Expecting the Unexpected: Macroeconomic Volatility and Climate Policy
|Author:||Peter Wilcoxen with Warwick McKibbin and Adele Morris|
|Publication:||Joseph Aldy and Robert Stavins (eds), Post-Kyoto International Climate Policy: Implementing Architectures for Agreement, Cambridge University Press, pp. 857-886, 2009.|
In this paper we examine the effects of unanticipated macroeconomic shocks to growth in developing countries or a global financial crisis on the performance of three climate policy regimes: a globally-harmonized carbon tax; a global cap and trade system; and the McKibbin-Wilcoxen hybrid. We use the G-Cubed dynamic general equilibrium model to explore how the shocks would affect emissions, prices, incomes, and wealth under each regime. We consider how the different climate policies tend to increase or decrease the shock's effect in the global economy and draw inferences about which policy approaches might better withstand such shocks.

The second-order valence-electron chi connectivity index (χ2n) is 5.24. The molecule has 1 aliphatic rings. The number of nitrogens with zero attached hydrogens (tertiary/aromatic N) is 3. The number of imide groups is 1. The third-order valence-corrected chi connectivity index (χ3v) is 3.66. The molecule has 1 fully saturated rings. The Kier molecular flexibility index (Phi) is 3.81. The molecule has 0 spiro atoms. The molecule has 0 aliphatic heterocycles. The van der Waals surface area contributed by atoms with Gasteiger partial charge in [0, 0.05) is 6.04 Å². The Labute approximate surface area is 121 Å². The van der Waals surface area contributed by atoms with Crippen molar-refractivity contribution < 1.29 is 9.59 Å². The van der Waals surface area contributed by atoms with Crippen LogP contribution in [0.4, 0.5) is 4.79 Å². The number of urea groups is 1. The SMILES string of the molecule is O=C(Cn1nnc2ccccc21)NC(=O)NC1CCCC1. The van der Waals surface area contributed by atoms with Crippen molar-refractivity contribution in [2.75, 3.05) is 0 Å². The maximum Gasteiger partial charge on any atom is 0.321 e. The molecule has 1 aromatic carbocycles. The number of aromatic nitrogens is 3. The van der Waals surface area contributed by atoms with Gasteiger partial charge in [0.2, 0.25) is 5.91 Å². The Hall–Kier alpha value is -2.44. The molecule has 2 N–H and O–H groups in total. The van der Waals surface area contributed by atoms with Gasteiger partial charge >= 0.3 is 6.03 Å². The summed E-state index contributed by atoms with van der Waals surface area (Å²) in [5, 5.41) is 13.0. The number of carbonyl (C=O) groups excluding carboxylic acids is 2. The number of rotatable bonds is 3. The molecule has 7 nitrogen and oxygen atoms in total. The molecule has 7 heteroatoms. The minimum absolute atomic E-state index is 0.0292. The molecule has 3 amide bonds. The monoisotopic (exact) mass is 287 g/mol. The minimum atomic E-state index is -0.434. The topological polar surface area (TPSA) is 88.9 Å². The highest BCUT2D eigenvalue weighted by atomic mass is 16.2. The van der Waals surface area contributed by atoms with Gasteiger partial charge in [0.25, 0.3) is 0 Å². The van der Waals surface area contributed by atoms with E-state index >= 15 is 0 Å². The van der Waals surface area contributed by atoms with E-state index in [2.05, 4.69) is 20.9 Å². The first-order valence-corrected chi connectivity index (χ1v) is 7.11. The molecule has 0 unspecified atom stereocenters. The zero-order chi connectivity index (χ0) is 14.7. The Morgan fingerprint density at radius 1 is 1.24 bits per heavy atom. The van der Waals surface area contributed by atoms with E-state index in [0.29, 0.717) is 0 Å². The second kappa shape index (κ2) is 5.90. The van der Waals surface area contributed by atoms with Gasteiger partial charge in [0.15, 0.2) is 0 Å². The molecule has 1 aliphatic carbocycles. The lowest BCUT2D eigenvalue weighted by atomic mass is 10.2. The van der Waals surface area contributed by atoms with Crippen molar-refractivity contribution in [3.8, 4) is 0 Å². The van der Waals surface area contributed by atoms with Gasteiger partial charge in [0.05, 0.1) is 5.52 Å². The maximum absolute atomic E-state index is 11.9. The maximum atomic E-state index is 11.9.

We find that a global cap and trade regime significantly changes the way growth shocks would otherwise be transmitted between regions while price-based systems such as a global carbon tax or a hybrid policy do not. Moreover, in the case of a financial meltdown, a price based system enables significant emissions reductions at low economic cost whereas a quantity target base system loses the opportunity for low cost emission reduction reductions because the target is fixed.